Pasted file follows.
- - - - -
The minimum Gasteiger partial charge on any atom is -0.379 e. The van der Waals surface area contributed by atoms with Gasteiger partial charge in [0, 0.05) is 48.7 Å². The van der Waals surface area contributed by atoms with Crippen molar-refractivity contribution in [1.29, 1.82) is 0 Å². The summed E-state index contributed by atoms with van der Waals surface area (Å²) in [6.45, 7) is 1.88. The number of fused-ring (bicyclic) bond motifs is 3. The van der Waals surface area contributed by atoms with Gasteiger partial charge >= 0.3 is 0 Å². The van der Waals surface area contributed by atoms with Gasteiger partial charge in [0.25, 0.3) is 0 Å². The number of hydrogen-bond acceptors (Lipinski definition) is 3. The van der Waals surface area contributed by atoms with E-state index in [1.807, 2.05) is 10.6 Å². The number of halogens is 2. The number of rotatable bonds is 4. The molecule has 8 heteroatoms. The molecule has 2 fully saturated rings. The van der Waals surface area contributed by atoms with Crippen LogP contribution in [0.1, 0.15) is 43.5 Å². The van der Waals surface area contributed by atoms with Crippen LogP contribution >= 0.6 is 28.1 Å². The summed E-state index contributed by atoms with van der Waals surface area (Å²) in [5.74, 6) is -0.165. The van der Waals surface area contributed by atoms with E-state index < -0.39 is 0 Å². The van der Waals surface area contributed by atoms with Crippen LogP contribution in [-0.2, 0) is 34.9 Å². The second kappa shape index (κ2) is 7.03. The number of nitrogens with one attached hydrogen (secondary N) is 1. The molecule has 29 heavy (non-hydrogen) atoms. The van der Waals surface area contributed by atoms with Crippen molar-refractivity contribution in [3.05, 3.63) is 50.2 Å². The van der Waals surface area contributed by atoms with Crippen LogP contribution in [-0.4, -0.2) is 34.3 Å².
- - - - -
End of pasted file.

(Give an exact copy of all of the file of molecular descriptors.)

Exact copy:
The minimum Gasteiger partial charge on any atom is -0.379 e. The van der Waals surface area contributed by atoms with Gasteiger partial charge in [0, 0.05) is 48.7 Å². The van der Waals surface area contributed by atoms with Crippen molar-refractivity contribution in [1.29, 1.82) is 0 Å². The summed E-state index contributed by atoms with van der Waals surface area (Å²) in [6.45, 7) is 1.88. The number of fused-ring (bicyclic) bond motifs is 3. The van der Waals surface area contributed by atoms with Gasteiger partial charge >= 0.3 is 0 Å². The van der Waals surface area contributed by atoms with Gasteiger partial charge in [0.25, 0.3) is 0 Å². The number of hydrogen-bond acceptors (Lipinski definition) is 3. The van der Waals surface area contributed by atoms with E-state index in [1.807, 2.05) is 10.6 Å². The number of halogens is 2. The number of rotatable bonds is 4. The molecule has 8 heteroatoms. The molecule has 2 fully saturated rings. The van der Waals surface area contributed by atoms with Crippen LogP contribution in [0.1, 0.15) is 43.5 Å². The van der Waals surface area contributed by atoms with Crippen LogP contribution >= 0.6 is 28.1 Å². The summed E-state index contributed by atoms with van der Waals surface area (Å²) in [5.74, 6) is -0.165. The van der Waals surface area contributed by atoms with E-state index < -0.39 is 0 Å². The van der Waals surface area contributed by atoms with Crippen LogP contribution in [-0.2, 0) is 34.9 Å². The second kappa shape index (κ2) is 7.03. The number of nitrogens with one attached hydrogen (secondary N) is 1. The molecule has 29 heavy (non-hydrogen) atoms. The van der Waals surface area contributed by atoms with Crippen molar-refractivity contribution in [3.05, 3.63) is 50.2 Å². The van der Waals surface area contributed by atoms with Crippen LogP contribution in [-0.4, -0.2) is 34.3 Å².